If you plan to archive your messages on the server, you may create a directory "/home/gpg/messages" and restrict access permissions here, too.
Store Your Public Key
The easiest way to store your public key is to use the key management tool. Download the file kerrylinuxkeys.php and upload it (with this name) to your server where you've extracted the archived files. Before you load it into the browser you must change one line in the config file "gpgconfig.php" to enable a modification of the key database.
$KEYSREADONLY = "no";
Don't forget to set it back to "yes" after your key is stored. If you have already created a key pair, you can cut and paste the public key into the textbox you'll find in the key management menu under "add keys". You should now be able to see your public key in the key list as the only one available. Now it's time to reverse the readonly setting and maybe delete the management tool from the server.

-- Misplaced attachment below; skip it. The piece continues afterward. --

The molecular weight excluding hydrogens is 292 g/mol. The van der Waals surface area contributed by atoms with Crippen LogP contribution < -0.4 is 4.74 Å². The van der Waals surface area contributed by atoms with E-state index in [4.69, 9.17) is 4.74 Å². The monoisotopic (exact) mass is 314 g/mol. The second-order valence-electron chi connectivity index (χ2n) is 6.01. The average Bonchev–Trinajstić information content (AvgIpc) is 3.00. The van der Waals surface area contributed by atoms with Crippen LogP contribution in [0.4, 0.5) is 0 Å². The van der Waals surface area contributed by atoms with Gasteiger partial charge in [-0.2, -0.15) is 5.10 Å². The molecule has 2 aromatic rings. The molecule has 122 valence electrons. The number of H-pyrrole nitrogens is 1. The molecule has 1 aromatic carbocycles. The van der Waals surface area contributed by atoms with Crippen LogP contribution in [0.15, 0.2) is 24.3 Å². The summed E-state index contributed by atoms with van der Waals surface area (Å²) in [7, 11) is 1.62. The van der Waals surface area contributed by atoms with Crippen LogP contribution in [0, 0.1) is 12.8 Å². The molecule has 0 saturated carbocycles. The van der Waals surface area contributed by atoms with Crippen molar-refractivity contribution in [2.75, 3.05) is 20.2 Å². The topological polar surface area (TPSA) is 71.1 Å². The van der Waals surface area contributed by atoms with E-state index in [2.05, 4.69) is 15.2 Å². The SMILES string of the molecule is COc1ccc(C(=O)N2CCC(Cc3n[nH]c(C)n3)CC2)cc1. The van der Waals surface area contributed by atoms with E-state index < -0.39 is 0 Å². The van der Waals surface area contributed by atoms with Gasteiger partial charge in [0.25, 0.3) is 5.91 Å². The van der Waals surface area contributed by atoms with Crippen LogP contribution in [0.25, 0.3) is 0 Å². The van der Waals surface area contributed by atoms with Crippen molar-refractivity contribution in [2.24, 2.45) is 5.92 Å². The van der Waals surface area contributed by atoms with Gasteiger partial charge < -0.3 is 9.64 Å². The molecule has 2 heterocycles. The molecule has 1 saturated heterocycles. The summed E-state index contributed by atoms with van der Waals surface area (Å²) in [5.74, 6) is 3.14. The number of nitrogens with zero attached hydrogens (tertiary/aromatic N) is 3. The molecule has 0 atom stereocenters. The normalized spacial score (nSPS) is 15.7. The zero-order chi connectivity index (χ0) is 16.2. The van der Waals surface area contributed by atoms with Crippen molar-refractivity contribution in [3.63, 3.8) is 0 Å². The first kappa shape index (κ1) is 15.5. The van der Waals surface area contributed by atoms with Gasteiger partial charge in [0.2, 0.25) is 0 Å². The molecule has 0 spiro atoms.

Starting fresh without a key pair, you may select the option "Create a new key pair" to get one. To set up your contact form, this method is not recommended. It's easy to understand, why. You may need to create a key pair, but this should be done with the webmail software that has the encrypt (and decrypt) button. While setting up the webmail software a place to store your keys (both public and private) will be prepared exclusively for you and this directory will be located at an entirely different place, maybe on a different server.